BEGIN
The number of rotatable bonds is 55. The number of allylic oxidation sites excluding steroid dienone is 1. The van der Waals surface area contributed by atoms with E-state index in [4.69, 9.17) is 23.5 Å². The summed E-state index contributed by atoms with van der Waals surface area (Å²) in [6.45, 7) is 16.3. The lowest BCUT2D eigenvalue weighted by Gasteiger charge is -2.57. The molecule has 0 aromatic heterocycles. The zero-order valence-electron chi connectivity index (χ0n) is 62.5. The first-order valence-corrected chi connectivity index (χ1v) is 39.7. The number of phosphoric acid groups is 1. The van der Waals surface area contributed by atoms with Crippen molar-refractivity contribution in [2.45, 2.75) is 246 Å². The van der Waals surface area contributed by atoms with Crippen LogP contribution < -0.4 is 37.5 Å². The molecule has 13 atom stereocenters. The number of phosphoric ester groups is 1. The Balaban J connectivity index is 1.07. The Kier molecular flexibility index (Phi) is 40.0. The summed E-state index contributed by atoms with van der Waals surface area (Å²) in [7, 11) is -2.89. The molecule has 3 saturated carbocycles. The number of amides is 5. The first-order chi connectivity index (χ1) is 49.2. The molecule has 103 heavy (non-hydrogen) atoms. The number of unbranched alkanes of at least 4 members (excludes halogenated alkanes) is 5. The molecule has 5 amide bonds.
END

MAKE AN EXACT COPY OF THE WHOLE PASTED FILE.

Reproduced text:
The number of rotatable bonds is 55. The number of allylic oxidation sites excluding steroid dienone is 1. The van der Waals surface area contributed by atoms with E-state index in [4.69, 9.17) is 23.5 Å². The summed E-state index contributed by atoms with van der Waals surface area (Å²) in [6.45, 7) is 16.3. The lowest BCUT2D eigenvalue weighted by Gasteiger charge is -2.57. The molecule has 0 aromatic heterocycles. The zero-order valence-electron chi connectivity index (χ0n) is 62.5. The first-order valence-corrected chi connectivity index (χ1v) is 39.7. The number of phosphoric acid groups is 1. The van der Waals surface area contributed by atoms with Crippen molar-refractivity contribution in [2.45, 2.75) is 246 Å². The van der Waals surface area contributed by atoms with Crippen LogP contribution < -0.4 is 37.5 Å². The molecule has 13 atom stereocenters. The number of phosphoric ester groups is 1. The Balaban J connectivity index is 1.07. The Kier molecular flexibility index (Phi) is 40.0. The summed E-state index contributed by atoms with van der Waals surface area (Å²) in [7, 11) is -2.89. The molecule has 3 saturated carbocycles. The number of amides is 5. The first-order chi connectivity index (χ1) is 49.2. The molecule has 103 heavy (non-hydrogen) atoms. The number of unbranched alkanes of at least 4 members (excludes halogenated alkanes) is 5. The molecule has 5 amide bonds.